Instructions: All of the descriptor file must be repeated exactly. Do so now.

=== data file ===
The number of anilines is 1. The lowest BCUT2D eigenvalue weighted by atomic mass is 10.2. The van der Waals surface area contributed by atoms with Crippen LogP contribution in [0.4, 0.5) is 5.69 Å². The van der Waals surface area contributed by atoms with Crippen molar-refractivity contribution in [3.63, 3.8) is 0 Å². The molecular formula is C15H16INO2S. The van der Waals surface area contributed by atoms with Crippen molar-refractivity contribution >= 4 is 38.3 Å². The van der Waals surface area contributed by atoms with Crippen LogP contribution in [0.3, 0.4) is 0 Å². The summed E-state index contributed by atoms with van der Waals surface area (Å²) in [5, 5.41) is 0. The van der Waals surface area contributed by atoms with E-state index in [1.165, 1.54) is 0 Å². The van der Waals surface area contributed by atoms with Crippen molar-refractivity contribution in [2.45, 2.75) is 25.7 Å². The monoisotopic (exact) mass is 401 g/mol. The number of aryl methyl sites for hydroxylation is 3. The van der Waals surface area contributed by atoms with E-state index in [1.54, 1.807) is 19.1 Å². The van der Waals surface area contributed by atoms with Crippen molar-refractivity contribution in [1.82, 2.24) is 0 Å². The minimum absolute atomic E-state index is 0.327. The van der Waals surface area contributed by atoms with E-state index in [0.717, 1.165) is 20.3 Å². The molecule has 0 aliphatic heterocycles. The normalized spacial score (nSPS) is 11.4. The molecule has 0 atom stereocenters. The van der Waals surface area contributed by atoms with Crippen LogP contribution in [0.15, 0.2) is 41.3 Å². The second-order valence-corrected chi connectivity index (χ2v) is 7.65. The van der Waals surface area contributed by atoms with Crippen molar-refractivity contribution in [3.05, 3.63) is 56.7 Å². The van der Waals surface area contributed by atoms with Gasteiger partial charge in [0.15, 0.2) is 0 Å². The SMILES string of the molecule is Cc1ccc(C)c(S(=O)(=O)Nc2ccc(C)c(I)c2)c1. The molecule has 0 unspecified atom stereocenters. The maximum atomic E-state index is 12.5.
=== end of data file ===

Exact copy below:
The number of anilines is 1. The lowest BCUT2D eigenvalue weighted by atomic mass is 10.2. The van der Waals surface area contributed by atoms with Crippen LogP contribution in [0.4, 0.5) is 5.69 Å². The van der Waals surface area contributed by atoms with Crippen molar-refractivity contribution in [3.63, 3.8) is 0 Å². The molecular formula is C15H16INO2S. The van der Waals surface area contributed by atoms with Crippen molar-refractivity contribution >= 4 is 38.3 Å². The van der Waals surface area contributed by atoms with Crippen LogP contribution in [0.3, 0.4) is 0 Å². The summed E-state index contributed by atoms with van der Waals surface area (Å²) in [5, 5.41) is 0. The van der Waals surface area contributed by atoms with E-state index in [1.165, 1.54) is 0 Å². The van der Waals surface area contributed by atoms with Crippen molar-refractivity contribution in [2.45, 2.75) is 25.7 Å². The monoisotopic (exact) mass is 401 g/mol. The number of aryl methyl sites for hydroxylation is 3. The van der Waals surface area contributed by atoms with E-state index in [1.54, 1.807) is 19.1 Å². The van der Waals surface area contributed by atoms with Crippen molar-refractivity contribution in [1.82, 2.24) is 0 Å². The minimum absolute atomic E-state index is 0.327. The van der Waals surface area contributed by atoms with E-state index in [0.717, 1.165) is 20.3 Å². The molecule has 0 aliphatic heterocycles. The normalized spacial score (nSPS) is 11.4. The molecule has 0 atom stereocenters. The van der Waals surface area contributed by atoms with Crippen LogP contribution in [0.15, 0.2) is 41.3 Å². The second-order valence-corrected chi connectivity index (χ2v) is 7.65. The van der Waals surface area contributed by atoms with Crippen molar-refractivity contribution in [3.05, 3.63) is 56.7 Å². The van der Waals surface area contributed by atoms with Gasteiger partial charge in [0.15, 0.2) is 0 Å². The SMILES string of the molecule is Cc1ccc(C)c(S(=O)(=O)Nc2ccc(C)c(I)c2)c1. The molecule has 0 unspecified atom stereocenters. The maximum atomic E-state index is 12.5.